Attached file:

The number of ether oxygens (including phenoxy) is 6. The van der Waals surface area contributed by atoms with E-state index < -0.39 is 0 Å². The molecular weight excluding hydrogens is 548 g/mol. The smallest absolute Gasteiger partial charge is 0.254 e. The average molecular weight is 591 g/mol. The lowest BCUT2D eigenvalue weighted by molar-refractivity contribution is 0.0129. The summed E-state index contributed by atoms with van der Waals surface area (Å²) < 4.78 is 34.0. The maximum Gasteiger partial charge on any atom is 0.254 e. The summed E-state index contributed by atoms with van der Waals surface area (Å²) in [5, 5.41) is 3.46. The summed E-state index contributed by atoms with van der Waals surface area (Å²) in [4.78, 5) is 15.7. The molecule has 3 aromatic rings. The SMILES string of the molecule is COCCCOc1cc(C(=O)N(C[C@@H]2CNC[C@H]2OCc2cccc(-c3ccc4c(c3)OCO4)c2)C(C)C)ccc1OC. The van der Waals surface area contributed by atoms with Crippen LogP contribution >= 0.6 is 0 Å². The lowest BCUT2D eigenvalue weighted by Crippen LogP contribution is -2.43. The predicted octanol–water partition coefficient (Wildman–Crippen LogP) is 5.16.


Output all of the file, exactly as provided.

The number of ether oxygens (including phenoxy) is 6. The van der Waals surface area contributed by atoms with E-state index < -0.39 is 0 Å². The molecular weight excluding hydrogens is 548 g/mol. The smallest absolute Gasteiger partial charge is 0.254 e. The average molecular weight is 591 g/mol. The lowest BCUT2D eigenvalue weighted by molar-refractivity contribution is 0.0129. The summed E-state index contributed by atoms with van der Waals surface area (Å²) < 4.78 is 34.0. The maximum Gasteiger partial charge on any atom is 0.254 e. The summed E-state index contributed by atoms with van der Waals surface area (Å²) in [5, 5.41) is 3.46. The summed E-state index contributed by atoms with van der Waals surface area (Å²) in [4.78, 5) is 15.7. The molecule has 3 aromatic rings. The SMILES string of the molecule is COCCCOc1cc(C(=O)N(C[C@@H]2CNC[C@H]2OCc2cccc(-c3ccc4c(c3)OCO4)c2)C(C)C)ccc1OC. The van der Waals surface area contributed by atoms with Crippen LogP contribution >= 0.6 is 0 Å². The lowest BCUT2D eigenvalue weighted by Crippen LogP contribution is -2.43. The predicted octanol–water partition coefficient (Wildman–Crippen LogP) is 5.16.